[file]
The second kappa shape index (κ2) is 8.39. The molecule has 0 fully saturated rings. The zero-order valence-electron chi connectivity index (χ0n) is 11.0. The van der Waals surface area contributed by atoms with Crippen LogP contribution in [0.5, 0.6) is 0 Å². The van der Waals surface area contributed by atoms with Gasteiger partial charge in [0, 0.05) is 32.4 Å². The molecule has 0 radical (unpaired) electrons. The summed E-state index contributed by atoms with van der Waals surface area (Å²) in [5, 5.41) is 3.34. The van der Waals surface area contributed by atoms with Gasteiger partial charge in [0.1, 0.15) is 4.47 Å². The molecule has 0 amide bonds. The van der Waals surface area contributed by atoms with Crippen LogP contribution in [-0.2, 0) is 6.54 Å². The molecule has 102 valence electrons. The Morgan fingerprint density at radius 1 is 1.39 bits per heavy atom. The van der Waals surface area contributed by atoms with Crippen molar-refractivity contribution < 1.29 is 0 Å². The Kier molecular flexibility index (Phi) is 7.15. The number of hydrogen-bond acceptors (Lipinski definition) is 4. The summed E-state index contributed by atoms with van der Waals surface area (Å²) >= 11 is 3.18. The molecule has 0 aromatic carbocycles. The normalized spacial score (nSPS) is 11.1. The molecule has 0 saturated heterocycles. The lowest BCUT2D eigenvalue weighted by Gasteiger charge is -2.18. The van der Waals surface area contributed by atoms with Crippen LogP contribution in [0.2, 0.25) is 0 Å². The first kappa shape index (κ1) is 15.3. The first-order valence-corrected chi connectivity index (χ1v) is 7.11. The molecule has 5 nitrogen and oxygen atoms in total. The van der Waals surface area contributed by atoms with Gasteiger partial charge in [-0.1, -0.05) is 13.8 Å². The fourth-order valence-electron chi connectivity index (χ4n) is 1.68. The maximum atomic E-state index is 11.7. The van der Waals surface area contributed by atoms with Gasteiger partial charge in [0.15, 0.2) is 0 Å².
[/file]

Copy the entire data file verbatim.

The second kappa shape index (κ2) is 8.39. The molecule has 0 fully saturated rings. The zero-order valence-electron chi connectivity index (χ0n) is 11.0. The van der Waals surface area contributed by atoms with Crippen LogP contribution in [0.5, 0.6) is 0 Å². The van der Waals surface area contributed by atoms with Gasteiger partial charge in [0, 0.05) is 32.4 Å². The molecule has 0 radical (unpaired) electrons. The summed E-state index contributed by atoms with van der Waals surface area (Å²) in [5, 5.41) is 3.34. The van der Waals surface area contributed by atoms with Gasteiger partial charge in [0.1, 0.15) is 4.47 Å². The molecule has 0 amide bonds. The van der Waals surface area contributed by atoms with Crippen LogP contribution in [-0.2, 0) is 6.54 Å². The molecule has 102 valence electrons. The Morgan fingerprint density at radius 1 is 1.39 bits per heavy atom. The van der Waals surface area contributed by atoms with Crippen molar-refractivity contribution < 1.29 is 0 Å². The Kier molecular flexibility index (Phi) is 7.15. The number of hydrogen-bond acceptors (Lipinski definition) is 4. The summed E-state index contributed by atoms with van der Waals surface area (Å²) >= 11 is 3.18. The molecule has 0 aromatic carbocycles. The normalized spacial score (nSPS) is 11.1. The molecule has 0 saturated heterocycles. The lowest BCUT2D eigenvalue weighted by Gasteiger charge is -2.18. The van der Waals surface area contributed by atoms with Crippen LogP contribution in [0.2, 0.25) is 0 Å². The first kappa shape index (κ1) is 15.3. The first-order valence-corrected chi connectivity index (χ1v) is 7.11. The molecule has 5 nitrogen and oxygen atoms in total. The van der Waals surface area contributed by atoms with Gasteiger partial charge in [-0.1, -0.05) is 13.8 Å². The fourth-order valence-electron chi connectivity index (χ4n) is 1.68. The maximum atomic E-state index is 11.7. The van der Waals surface area contributed by atoms with Gasteiger partial charge in [0.15, 0.2) is 0 Å².